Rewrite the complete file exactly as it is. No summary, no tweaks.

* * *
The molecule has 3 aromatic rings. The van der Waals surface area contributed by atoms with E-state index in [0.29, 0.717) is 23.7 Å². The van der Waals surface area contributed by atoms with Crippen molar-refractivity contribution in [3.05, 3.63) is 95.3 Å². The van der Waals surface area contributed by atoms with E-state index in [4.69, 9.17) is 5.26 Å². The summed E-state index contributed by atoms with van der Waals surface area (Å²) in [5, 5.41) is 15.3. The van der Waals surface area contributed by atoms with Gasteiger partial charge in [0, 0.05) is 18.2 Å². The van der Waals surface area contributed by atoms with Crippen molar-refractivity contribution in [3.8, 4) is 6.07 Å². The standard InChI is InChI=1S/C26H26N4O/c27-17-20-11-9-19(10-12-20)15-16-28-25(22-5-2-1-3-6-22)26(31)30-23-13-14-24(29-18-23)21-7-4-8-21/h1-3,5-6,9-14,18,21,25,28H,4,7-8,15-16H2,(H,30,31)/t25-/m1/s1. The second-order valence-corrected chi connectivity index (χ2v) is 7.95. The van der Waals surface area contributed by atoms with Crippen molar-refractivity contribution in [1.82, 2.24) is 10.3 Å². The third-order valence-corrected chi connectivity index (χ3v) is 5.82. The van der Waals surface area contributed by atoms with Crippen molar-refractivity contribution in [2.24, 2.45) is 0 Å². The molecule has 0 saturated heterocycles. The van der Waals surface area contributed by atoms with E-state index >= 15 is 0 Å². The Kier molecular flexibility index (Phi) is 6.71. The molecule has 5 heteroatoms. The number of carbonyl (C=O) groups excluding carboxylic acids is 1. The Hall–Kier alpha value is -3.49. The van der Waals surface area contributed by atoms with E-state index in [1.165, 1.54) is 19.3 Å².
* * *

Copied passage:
The molecule has 3 aromatic rings. The van der Waals surface area contributed by atoms with E-state index in [0.29, 0.717) is 23.7 Å². The van der Waals surface area contributed by atoms with Crippen molar-refractivity contribution in [3.05, 3.63) is 95.3 Å². The van der Waals surface area contributed by atoms with E-state index in [4.69, 9.17) is 5.26 Å². The summed E-state index contributed by atoms with van der Waals surface area (Å²) in [5, 5.41) is 15.3. The van der Waals surface area contributed by atoms with Gasteiger partial charge in [0, 0.05) is 18.2 Å². The van der Waals surface area contributed by atoms with Crippen molar-refractivity contribution in [3.8, 4) is 6.07 Å². The standard InChI is InChI=1S/C26H26N4O/c27-17-20-11-9-19(10-12-20)15-16-28-25(22-5-2-1-3-6-22)26(31)30-23-13-14-24(29-18-23)21-7-4-8-21/h1-3,5-6,9-14,18,21,25,28H,4,7-8,15-16H2,(H,30,31)/t25-/m1/s1. The second-order valence-corrected chi connectivity index (χ2v) is 7.95. The van der Waals surface area contributed by atoms with Crippen molar-refractivity contribution in [1.82, 2.24) is 10.3 Å². The third-order valence-corrected chi connectivity index (χ3v) is 5.82. The van der Waals surface area contributed by atoms with Crippen molar-refractivity contribution in [2.24, 2.45) is 0 Å². The molecule has 0 saturated heterocycles. The van der Waals surface area contributed by atoms with E-state index >= 15 is 0 Å². The Kier molecular flexibility index (Phi) is 6.71. The molecule has 5 heteroatoms. The number of carbonyl (C=O) groups excluding carboxylic acids is 1. The Hall–Kier alpha value is -3.49. The van der Waals surface area contributed by atoms with E-state index in [1.165, 1.54) is 19.3 Å².